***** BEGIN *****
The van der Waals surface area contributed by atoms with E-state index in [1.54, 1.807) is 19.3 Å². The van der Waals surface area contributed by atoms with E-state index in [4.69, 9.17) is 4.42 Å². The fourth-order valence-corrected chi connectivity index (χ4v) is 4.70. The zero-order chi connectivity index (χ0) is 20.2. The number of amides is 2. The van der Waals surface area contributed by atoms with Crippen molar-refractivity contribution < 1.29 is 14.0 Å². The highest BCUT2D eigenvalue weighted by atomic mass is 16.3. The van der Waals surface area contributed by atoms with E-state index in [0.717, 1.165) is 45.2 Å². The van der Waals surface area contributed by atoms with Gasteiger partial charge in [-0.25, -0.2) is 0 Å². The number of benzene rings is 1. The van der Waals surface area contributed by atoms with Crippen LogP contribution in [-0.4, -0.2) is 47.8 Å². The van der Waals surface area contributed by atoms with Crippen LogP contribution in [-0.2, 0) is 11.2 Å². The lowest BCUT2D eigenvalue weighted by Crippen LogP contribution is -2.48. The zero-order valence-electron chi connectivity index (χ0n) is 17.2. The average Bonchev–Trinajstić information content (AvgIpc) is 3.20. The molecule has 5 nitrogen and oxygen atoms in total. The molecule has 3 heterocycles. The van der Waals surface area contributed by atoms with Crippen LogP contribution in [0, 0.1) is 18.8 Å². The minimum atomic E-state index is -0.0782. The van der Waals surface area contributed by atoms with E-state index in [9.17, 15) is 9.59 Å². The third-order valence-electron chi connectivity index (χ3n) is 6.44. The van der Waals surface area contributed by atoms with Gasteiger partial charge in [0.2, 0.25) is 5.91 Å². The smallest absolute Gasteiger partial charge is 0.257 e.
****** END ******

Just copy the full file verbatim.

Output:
The van der Waals surface area contributed by atoms with E-state index in [1.54, 1.807) is 19.3 Å². The van der Waals surface area contributed by atoms with E-state index in [4.69, 9.17) is 4.42 Å². The fourth-order valence-corrected chi connectivity index (χ4v) is 4.70. The zero-order chi connectivity index (χ0) is 20.2. The number of amides is 2. The van der Waals surface area contributed by atoms with Crippen molar-refractivity contribution < 1.29 is 14.0 Å². The highest BCUT2D eigenvalue weighted by atomic mass is 16.3. The van der Waals surface area contributed by atoms with E-state index in [0.717, 1.165) is 45.2 Å². The van der Waals surface area contributed by atoms with Gasteiger partial charge in [-0.25, -0.2) is 0 Å². The number of benzene rings is 1. The van der Waals surface area contributed by atoms with Crippen LogP contribution in [-0.4, -0.2) is 47.8 Å². The van der Waals surface area contributed by atoms with Crippen LogP contribution in [-0.2, 0) is 11.2 Å². The lowest BCUT2D eigenvalue weighted by Crippen LogP contribution is -2.48. The zero-order valence-electron chi connectivity index (χ0n) is 17.2. The average Bonchev–Trinajstić information content (AvgIpc) is 3.20. The molecule has 5 nitrogen and oxygen atoms in total. The molecule has 3 heterocycles. The van der Waals surface area contributed by atoms with Crippen LogP contribution in [0, 0.1) is 18.8 Å². The minimum atomic E-state index is -0.0782. The van der Waals surface area contributed by atoms with E-state index in [9.17, 15) is 9.59 Å². The third-order valence-electron chi connectivity index (χ3n) is 6.44. The van der Waals surface area contributed by atoms with Gasteiger partial charge in [0.2, 0.25) is 5.91 Å². The smallest absolute Gasteiger partial charge is 0.257 e.